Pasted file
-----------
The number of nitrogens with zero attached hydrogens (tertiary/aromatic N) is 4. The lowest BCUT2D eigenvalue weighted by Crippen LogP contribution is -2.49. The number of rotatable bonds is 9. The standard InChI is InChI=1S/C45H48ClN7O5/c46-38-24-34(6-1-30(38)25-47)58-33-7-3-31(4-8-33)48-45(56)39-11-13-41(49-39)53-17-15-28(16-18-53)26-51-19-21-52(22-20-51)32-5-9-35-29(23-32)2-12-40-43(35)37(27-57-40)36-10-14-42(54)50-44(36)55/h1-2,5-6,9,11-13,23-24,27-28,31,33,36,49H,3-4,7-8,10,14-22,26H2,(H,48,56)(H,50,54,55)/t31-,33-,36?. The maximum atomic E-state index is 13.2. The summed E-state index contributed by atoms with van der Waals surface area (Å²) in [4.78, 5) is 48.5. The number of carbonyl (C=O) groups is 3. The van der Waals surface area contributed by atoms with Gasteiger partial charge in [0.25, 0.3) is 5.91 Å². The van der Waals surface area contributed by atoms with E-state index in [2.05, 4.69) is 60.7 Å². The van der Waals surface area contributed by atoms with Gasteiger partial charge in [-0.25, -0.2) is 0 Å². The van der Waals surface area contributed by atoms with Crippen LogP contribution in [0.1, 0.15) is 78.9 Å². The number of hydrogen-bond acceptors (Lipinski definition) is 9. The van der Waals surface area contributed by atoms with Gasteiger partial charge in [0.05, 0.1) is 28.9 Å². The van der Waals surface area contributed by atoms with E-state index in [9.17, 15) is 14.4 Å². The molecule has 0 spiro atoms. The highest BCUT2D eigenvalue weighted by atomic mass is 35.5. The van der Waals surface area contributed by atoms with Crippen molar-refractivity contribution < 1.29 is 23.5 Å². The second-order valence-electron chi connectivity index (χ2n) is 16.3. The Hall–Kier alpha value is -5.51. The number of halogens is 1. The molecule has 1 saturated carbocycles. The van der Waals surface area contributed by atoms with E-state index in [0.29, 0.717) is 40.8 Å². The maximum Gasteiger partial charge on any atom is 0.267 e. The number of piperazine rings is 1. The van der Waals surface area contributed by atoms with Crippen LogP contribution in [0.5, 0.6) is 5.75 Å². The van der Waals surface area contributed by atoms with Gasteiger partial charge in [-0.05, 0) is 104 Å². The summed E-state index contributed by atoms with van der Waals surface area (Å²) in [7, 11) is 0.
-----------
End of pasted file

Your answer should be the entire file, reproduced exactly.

The number of nitrogens with zero attached hydrogens (tertiary/aromatic N) is 4. The lowest BCUT2D eigenvalue weighted by Crippen LogP contribution is -2.49. The number of rotatable bonds is 9. The standard InChI is InChI=1S/C45H48ClN7O5/c46-38-24-34(6-1-30(38)25-47)58-33-7-3-31(4-8-33)48-45(56)39-11-13-41(49-39)53-17-15-28(16-18-53)26-51-19-21-52(22-20-51)32-5-9-35-29(23-32)2-12-40-43(35)37(27-57-40)36-10-14-42(54)50-44(36)55/h1-2,5-6,9,11-13,23-24,27-28,31,33,36,49H,3-4,7-8,10,14-22,26H2,(H,48,56)(H,50,54,55)/t31-,33-,36?. The maximum atomic E-state index is 13.2. The summed E-state index contributed by atoms with van der Waals surface area (Å²) in [4.78, 5) is 48.5. The number of carbonyl (C=O) groups is 3. The van der Waals surface area contributed by atoms with Gasteiger partial charge in [0.25, 0.3) is 5.91 Å². The van der Waals surface area contributed by atoms with E-state index in [2.05, 4.69) is 60.7 Å². The van der Waals surface area contributed by atoms with Gasteiger partial charge in [-0.25, -0.2) is 0 Å². The van der Waals surface area contributed by atoms with Crippen LogP contribution in [0.1, 0.15) is 78.9 Å². The number of hydrogen-bond acceptors (Lipinski definition) is 9. The van der Waals surface area contributed by atoms with Gasteiger partial charge in [0.05, 0.1) is 28.9 Å². The van der Waals surface area contributed by atoms with E-state index in [9.17, 15) is 14.4 Å². The molecule has 0 spiro atoms. The highest BCUT2D eigenvalue weighted by atomic mass is 35.5. The van der Waals surface area contributed by atoms with Crippen molar-refractivity contribution < 1.29 is 23.5 Å². The second-order valence-electron chi connectivity index (χ2n) is 16.3. The Hall–Kier alpha value is -5.51. The number of halogens is 1. The molecule has 1 saturated carbocycles. The van der Waals surface area contributed by atoms with E-state index in [0.29, 0.717) is 40.8 Å². The maximum Gasteiger partial charge on any atom is 0.267 e. The number of piperazine rings is 1. The van der Waals surface area contributed by atoms with Crippen LogP contribution in [0.5, 0.6) is 5.75 Å². The van der Waals surface area contributed by atoms with Gasteiger partial charge in [-0.05, 0) is 104 Å². The summed E-state index contributed by atoms with van der Waals surface area (Å²) in [7, 11) is 0.